When the dark days of winter have set in, many of us long for spring to come early! Not only can you find ways to bring it on a little early, you can pot up spring to be ready to show it off in your home, on your porch or in the garden! The trick is to learn how to force spring bulbs to bloom in pots. Best bets for forcing include tulips, hyacinths and daffodils.

There are two steps to forcing bulbs… the chill step, where the roots develop, and the grow step, where they…well, grow! (And bloom, of course!) Photo below by ‘Flower Bulb Crazy‘.


force bulbs in containers


Step One: The Chill Step

Pot up bulbs in shallow pots or containers in lightweight potting soil that is well drained. Layer bulbs of different types and sizes if you like. It is important throughout this stage that the soil be kept lightly moist… you may need to check every couple of days and add a little water. Now place the pots in a cool, dark spot for 8-16 weeks, depending on size and variety (small bulbs need less, like crocus) or until roots show through the drainage holes in the bottom. You want the spot to be less than 50 degrees, but not freezing. A refrigerator is the perfect spot, and some people use a cold frame out in the garden. Just make sure they don’t freeze, and that the roots are fully formed before you move on to the grow step.


Photo by ‘World in Green‘.

Forcing Spring Bulbs - How To


Step Two: The Grow Step

Once you see good root formation, the next step is to place them in a cooler spot in bright sunlight. You want to let them become accustomed to warmth for a few weeks, perhaps in a north facing window in a room that is not overly heated. Remember the moist soil when forcing bulbs!

After they have gotten some good growth on them, move them to a sunny and warmer window, porch or spot in the garden. They should bloom within 3-4 weeks from removing them from cold storage. Photo by ‘BHG‘.


Forcing bulbs rarely results in re-bloom the next year, so treat them like annuals. These can make great Easter gifts, or simply happy gifts to those you care about (including you!) who need a dose of spring, perhaps a little early! We think you also will want to check out our post on the Top Garden Seed Catalogs!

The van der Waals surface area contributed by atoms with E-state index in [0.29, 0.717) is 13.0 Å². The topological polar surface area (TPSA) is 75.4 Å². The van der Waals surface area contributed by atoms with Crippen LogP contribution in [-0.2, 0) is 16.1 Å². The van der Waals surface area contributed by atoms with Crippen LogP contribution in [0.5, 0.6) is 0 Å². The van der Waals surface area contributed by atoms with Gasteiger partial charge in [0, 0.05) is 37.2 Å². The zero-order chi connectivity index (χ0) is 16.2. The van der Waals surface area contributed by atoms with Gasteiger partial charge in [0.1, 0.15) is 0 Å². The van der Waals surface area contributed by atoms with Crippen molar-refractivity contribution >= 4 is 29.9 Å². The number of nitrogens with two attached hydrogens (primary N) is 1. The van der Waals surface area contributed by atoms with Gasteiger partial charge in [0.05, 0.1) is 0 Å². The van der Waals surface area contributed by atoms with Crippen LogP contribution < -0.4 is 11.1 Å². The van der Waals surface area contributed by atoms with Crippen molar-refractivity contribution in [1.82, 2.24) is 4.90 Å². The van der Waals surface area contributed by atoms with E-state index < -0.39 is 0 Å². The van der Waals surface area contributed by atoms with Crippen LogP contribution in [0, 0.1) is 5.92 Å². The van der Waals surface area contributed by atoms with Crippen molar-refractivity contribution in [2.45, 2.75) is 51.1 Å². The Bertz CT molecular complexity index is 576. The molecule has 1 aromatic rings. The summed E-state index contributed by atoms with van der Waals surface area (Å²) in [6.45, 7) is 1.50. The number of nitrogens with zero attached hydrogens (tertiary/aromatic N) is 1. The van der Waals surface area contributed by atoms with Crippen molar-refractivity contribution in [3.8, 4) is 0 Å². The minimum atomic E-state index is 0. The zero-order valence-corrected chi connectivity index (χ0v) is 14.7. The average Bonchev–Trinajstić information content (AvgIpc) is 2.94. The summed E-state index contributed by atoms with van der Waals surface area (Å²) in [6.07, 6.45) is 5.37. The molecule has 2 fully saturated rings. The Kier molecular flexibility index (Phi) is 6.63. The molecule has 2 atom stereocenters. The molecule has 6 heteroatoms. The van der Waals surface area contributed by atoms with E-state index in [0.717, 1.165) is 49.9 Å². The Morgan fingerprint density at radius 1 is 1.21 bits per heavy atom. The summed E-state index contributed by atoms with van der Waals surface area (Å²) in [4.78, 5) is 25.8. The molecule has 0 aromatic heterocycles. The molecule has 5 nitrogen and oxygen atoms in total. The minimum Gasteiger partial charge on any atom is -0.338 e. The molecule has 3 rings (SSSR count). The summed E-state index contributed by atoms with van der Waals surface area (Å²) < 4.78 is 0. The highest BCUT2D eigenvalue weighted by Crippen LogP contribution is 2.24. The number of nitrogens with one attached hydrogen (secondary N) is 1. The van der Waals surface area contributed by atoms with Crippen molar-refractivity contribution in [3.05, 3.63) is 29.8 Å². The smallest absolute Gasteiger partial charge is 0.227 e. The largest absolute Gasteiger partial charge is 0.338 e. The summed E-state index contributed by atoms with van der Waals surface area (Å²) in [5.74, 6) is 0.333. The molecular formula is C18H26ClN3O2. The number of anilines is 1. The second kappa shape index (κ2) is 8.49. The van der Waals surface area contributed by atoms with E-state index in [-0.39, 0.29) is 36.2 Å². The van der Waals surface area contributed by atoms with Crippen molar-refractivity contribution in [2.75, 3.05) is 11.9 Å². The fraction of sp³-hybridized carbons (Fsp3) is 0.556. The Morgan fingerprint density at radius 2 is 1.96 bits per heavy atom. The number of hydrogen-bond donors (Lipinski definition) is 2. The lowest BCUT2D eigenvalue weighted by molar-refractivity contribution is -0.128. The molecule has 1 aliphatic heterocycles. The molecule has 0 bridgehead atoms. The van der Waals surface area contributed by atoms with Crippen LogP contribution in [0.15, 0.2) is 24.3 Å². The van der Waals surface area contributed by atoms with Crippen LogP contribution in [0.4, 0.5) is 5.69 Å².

This post may contain affiliate links. Please read our disclosure for more info.


  1. Eileen March 4, 2016 at 7:26 am

    Hi ..my daughter and are trying forcing Tulip bulbs in a vase with stones/rocks withthe water even with the rocks and tey are working out perfect.

    I tried toposta picture but it wouldnt let me

  2. Cheryl Thompson December 6, 2013 at 2:44 pm

    I followed your advise on how to force paper whites ( narccissis) and amaryllis builds and to my delight within two weeks I already have paper whites starting to bloom and the amaryllis is not to far behind. Well, one is the amaryllis is going to take longer. It just started to shoot up! I am so happy with this. It is fun to watch every day howuch they have grown and to be able to enjoy my flowers I’m the winter. I already have my tulips in cool down mode! Can’t wait to start on those! Thanks so much for your helpful tips!

    Cheryl Thompson

    1. Cheryl Thompson December 6, 2013 at 2:46 pm

      Sorry about the spell check mode on my phone, but u all get the jest of it!! Lol. Enjoy forcing bulbs for the beauty of it!!

    2. Kathy Woodard December 9, 2013 at 7:13 pm

      Hi Cheryl!
      Mine just started to bloom as well, its exciting how fast they bloom when the conditions are right! Glad to hear you are working on your tulips, they will be perfect timing for you to brighten up those late winter/early spring days! Thanks for sharing your experience, I hope more TGG readers try this… btw readers, it’s not too late to do paper-whites, they won’t bloom in time for the holidays, but you can still keep starting new ones to keep the winter blues away! Thanks again Cheryl! -Kathy


Leave A Comment

Your email address will not be published. Required fields are marked *

This site uses Akismet to reduce spam. Learn how your comment data is processed.